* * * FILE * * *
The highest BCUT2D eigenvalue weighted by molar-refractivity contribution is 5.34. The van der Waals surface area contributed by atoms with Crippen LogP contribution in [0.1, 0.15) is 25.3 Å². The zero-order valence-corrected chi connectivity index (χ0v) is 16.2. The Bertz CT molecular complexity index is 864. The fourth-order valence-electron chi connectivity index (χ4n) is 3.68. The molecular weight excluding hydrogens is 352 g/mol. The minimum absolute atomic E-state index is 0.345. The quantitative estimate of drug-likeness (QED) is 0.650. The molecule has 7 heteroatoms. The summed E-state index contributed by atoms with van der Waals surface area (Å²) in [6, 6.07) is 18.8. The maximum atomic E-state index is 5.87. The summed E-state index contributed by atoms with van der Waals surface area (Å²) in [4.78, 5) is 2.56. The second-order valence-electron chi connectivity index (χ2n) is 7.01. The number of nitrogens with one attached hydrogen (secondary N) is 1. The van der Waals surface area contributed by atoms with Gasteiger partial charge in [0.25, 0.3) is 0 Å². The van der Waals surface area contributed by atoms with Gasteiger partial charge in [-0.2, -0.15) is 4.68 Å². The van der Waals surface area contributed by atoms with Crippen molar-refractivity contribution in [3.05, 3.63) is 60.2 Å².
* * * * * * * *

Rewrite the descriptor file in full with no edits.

The highest BCUT2D eigenvalue weighted by molar-refractivity contribution is 5.34. The van der Waals surface area contributed by atoms with Crippen LogP contribution in [0.1, 0.15) is 25.3 Å². The zero-order valence-corrected chi connectivity index (χ0v) is 16.2. The Bertz CT molecular complexity index is 864. The fourth-order valence-electron chi connectivity index (χ4n) is 3.68. The molecular weight excluding hydrogens is 352 g/mol. The minimum absolute atomic E-state index is 0.345. The quantitative estimate of drug-likeness (QED) is 0.650. The molecule has 7 heteroatoms. The summed E-state index contributed by atoms with van der Waals surface area (Å²) in [6, 6.07) is 18.8. The maximum atomic E-state index is 5.87. The summed E-state index contributed by atoms with van der Waals surface area (Å²) in [4.78, 5) is 2.56. The second-order valence-electron chi connectivity index (χ2n) is 7.01. The number of nitrogens with one attached hydrogen (secondary N) is 1. The van der Waals surface area contributed by atoms with Gasteiger partial charge in [0.25, 0.3) is 0 Å². The van der Waals surface area contributed by atoms with Gasteiger partial charge in [-0.2, -0.15) is 4.68 Å². The van der Waals surface area contributed by atoms with Crippen molar-refractivity contribution in [3.05, 3.63) is 60.2 Å².